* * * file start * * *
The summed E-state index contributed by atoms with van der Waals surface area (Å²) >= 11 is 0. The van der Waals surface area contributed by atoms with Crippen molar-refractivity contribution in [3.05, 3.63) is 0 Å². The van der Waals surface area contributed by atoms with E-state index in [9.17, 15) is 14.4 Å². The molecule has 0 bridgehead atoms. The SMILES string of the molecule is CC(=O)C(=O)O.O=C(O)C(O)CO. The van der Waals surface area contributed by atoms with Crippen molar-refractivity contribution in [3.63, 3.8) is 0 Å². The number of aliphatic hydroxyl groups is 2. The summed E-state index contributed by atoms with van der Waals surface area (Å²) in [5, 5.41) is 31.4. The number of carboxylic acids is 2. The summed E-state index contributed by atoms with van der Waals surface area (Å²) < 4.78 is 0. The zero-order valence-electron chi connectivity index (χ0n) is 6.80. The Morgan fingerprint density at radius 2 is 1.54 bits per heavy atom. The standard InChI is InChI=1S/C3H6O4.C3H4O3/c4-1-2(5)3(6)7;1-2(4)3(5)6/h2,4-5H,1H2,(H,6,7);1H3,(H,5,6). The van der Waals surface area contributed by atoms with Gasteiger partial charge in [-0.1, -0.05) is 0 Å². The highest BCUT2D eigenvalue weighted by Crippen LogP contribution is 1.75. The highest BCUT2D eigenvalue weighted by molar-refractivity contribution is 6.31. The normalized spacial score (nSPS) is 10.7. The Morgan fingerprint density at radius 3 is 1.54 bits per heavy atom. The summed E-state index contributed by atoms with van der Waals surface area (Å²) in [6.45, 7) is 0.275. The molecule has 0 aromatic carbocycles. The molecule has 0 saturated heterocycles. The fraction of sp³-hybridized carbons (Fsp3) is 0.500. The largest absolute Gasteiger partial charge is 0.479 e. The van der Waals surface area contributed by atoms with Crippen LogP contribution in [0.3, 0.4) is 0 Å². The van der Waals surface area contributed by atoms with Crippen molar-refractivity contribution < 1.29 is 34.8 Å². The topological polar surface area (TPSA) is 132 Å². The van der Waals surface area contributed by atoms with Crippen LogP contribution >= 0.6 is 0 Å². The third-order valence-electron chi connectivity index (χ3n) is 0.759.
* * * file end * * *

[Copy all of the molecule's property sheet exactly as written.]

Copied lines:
The summed E-state index contributed by atoms with van der Waals surface area (Å²) >= 11 is 0. The van der Waals surface area contributed by atoms with Crippen molar-refractivity contribution in [3.05, 3.63) is 0 Å². The van der Waals surface area contributed by atoms with E-state index in [9.17, 15) is 14.4 Å². The molecule has 0 bridgehead atoms. The SMILES string of the molecule is CC(=O)C(=O)O.O=C(O)C(O)CO. The van der Waals surface area contributed by atoms with Crippen molar-refractivity contribution in [3.63, 3.8) is 0 Å². The number of aliphatic hydroxyl groups is 2. The summed E-state index contributed by atoms with van der Waals surface area (Å²) in [5, 5.41) is 31.4. The number of carboxylic acids is 2. The summed E-state index contributed by atoms with van der Waals surface area (Å²) < 4.78 is 0. The zero-order valence-electron chi connectivity index (χ0n) is 6.80. The Morgan fingerprint density at radius 2 is 1.54 bits per heavy atom. The standard InChI is InChI=1S/C3H6O4.C3H4O3/c4-1-2(5)3(6)7;1-2(4)3(5)6/h2,4-5H,1H2,(H,6,7);1H3,(H,5,6). The van der Waals surface area contributed by atoms with Gasteiger partial charge in [-0.1, -0.05) is 0 Å². The highest BCUT2D eigenvalue weighted by Crippen LogP contribution is 1.75. The highest BCUT2D eigenvalue weighted by molar-refractivity contribution is 6.31. The normalized spacial score (nSPS) is 10.7. The Morgan fingerprint density at radius 3 is 1.54 bits per heavy atom. The summed E-state index contributed by atoms with van der Waals surface area (Å²) in [6.45, 7) is 0.275. The molecule has 0 aromatic carbocycles. The molecule has 0 saturated heterocycles. The fraction of sp³-hybridized carbons (Fsp3) is 0.500. The largest absolute Gasteiger partial charge is 0.479 e. The van der Waals surface area contributed by atoms with Crippen LogP contribution in [0.3, 0.4) is 0 Å². The van der Waals surface area contributed by atoms with Crippen molar-refractivity contribution < 1.29 is 34.8 Å². The topological polar surface area (TPSA) is 132 Å². The van der Waals surface area contributed by atoms with Crippen LogP contribution >= 0.6 is 0 Å². The third-order valence-electron chi connectivity index (χ3n) is 0.759.